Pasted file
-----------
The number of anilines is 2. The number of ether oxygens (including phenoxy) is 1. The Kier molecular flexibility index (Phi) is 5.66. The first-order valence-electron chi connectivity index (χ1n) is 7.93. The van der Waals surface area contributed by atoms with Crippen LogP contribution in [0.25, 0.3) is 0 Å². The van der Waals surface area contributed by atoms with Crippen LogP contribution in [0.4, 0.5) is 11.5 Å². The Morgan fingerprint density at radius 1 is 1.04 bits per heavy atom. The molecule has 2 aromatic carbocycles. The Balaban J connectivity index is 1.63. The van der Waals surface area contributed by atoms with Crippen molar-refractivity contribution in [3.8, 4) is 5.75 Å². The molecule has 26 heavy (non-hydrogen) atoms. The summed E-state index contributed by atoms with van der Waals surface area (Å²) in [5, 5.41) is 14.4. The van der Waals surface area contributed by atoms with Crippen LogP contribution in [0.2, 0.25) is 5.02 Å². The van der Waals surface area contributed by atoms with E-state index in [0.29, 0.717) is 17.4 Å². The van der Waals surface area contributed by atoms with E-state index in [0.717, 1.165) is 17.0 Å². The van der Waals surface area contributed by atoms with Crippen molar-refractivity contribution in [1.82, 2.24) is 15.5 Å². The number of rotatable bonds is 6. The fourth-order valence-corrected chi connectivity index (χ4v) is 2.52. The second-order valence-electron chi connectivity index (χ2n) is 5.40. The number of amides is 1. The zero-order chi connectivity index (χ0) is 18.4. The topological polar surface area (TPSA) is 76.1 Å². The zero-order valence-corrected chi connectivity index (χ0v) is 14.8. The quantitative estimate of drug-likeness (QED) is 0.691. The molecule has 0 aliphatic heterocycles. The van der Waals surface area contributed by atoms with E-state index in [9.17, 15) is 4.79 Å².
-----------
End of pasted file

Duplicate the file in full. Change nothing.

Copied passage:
The number of anilines is 2. The number of ether oxygens (including phenoxy) is 1. The Kier molecular flexibility index (Phi) is 5.66. The first-order valence-electron chi connectivity index (χ1n) is 7.93. The van der Waals surface area contributed by atoms with Crippen LogP contribution in [0.25, 0.3) is 0 Å². The van der Waals surface area contributed by atoms with Crippen LogP contribution in [0.4, 0.5) is 11.5 Å². The Morgan fingerprint density at radius 1 is 1.04 bits per heavy atom. The molecule has 2 aromatic carbocycles. The Balaban J connectivity index is 1.63. The van der Waals surface area contributed by atoms with Crippen molar-refractivity contribution in [3.8, 4) is 5.75 Å². The molecule has 26 heavy (non-hydrogen) atoms. The summed E-state index contributed by atoms with van der Waals surface area (Å²) in [5, 5.41) is 14.4. The van der Waals surface area contributed by atoms with Crippen LogP contribution in [0.2, 0.25) is 5.02 Å². The van der Waals surface area contributed by atoms with E-state index in [0.29, 0.717) is 17.4 Å². The van der Waals surface area contributed by atoms with E-state index in [0.717, 1.165) is 17.0 Å². The van der Waals surface area contributed by atoms with Crippen molar-refractivity contribution in [1.82, 2.24) is 15.5 Å². The number of rotatable bonds is 6. The fourth-order valence-corrected chi connectivity index (χ4v) is 2.52. The second-order valence-electron chi connectivity index (χ2n) is 5.40. The number of amides is 1. The zero-order chi connectivity index (χ0) is 18.4. The topological polar surface area (TPSA) is 76.1 Å². The zero-order valence-corrected chi connectivity index (χ0v) is 14.8. The quantitative estimate of drug-likeness (QED) is 0.691. The molecule has 0 aliphatic heterocycles. The van der Waals surface area contributed by atoms with E-state index in [9.17, 15) is 4.79 Å².